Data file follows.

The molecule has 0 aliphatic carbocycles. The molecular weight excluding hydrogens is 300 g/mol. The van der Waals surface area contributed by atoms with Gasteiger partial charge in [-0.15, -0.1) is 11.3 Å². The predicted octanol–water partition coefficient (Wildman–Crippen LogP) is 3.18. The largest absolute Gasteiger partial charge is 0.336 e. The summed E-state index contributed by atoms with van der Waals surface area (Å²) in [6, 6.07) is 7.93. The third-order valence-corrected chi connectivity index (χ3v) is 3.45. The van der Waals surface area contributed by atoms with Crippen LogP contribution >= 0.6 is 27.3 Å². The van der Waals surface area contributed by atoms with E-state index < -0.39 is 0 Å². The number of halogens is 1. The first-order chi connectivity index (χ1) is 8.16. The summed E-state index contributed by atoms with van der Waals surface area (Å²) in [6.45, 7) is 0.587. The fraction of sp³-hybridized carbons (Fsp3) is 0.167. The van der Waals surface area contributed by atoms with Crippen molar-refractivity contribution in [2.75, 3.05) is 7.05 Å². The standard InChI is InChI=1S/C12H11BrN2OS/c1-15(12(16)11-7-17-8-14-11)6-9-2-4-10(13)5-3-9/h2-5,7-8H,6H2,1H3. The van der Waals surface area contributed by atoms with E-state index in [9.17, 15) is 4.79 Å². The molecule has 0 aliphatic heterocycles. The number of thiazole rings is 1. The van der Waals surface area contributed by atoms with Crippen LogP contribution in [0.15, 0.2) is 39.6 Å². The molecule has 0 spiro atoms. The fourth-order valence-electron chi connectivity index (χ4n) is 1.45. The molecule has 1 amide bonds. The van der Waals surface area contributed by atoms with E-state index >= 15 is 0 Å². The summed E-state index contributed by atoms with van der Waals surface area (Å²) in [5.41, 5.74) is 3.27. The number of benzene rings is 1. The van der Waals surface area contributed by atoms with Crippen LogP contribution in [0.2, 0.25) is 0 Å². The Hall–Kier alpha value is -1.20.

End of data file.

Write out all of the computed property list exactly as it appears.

The molecule has 0 aliphatic carbocycles. The molecular weight excluding hydrogens is 300 g/mol. The van der Waals surface area contributed by atoms with Gasteiger partial charge in [-0.15, -0.1) is 11.3 Å². The predicted octanol–water partition coefficient (Wildman–Crippen LogP) is 3.18. The largest absolute Gasteiger partial charge is 0.336 e. The summed E-state index contributed by atoms with van der Waals surface area (Å²) in [6, 6.07) is 7.93. The third-order valence-corrected chi connectivity index (χ3v) is 3.45. The van der Waals surface area contributed by atoms with Crippen LogP contribution >= 0.6 is 27.3 Å². The van der Waals surface area contributed by atoms with E-state index < -0.39 is 0 Å². The number of halogens is 1. The first-order chi connectivity index (χ1) is 8.16. The summed E-state index contributed by atoms with van der Waals surface area (Å²) in [6.45, 7) is 0.587. The fraction of sp³-hybridized carbons (Fsp3) is 0.167. The van der Waals surface area contributed by atoms with Crippen molar-refractivity contribution in [2.75, 3.05) is 7.05 Å². The standard InChI is InChI=1S/C12H11BrN2OS/c1-15(12(16)11-7-17-8-14-11)6-9-2-4-10(13)5-3-9/h2-5,7-8H,6H2,1H3. The van der Waals surface area contributed by atoms with E-state index in [9.17, 15) is 4.79 Å². The molecule has 0 aliphatic heterocycles. The number of thiazole rings is 1. The van der Waals surface area contributed by atoms with Crippen LogP contribution in [0.15, 0.2) is 39.6 Å². The molecule has 0 spiro atoms. The fourth-order valence-electron chi connectivity index (χ4n) is 1.45. The molecule has 1 amide bonds. The van der Waals surface area contributed by atoms with E-state index >= 15 is 0 Å². The summed E-state index contributed by atoms with van der Waals surface area (Å²) in [5.41, 5.74) is 3.27. The number of benzene rings is 1. The van der Waals surface area contributed by atoms with Crippen LogP contribution in [0.2, 0.25) is 0 Å². The Hall–Kier alpha value is -1.20.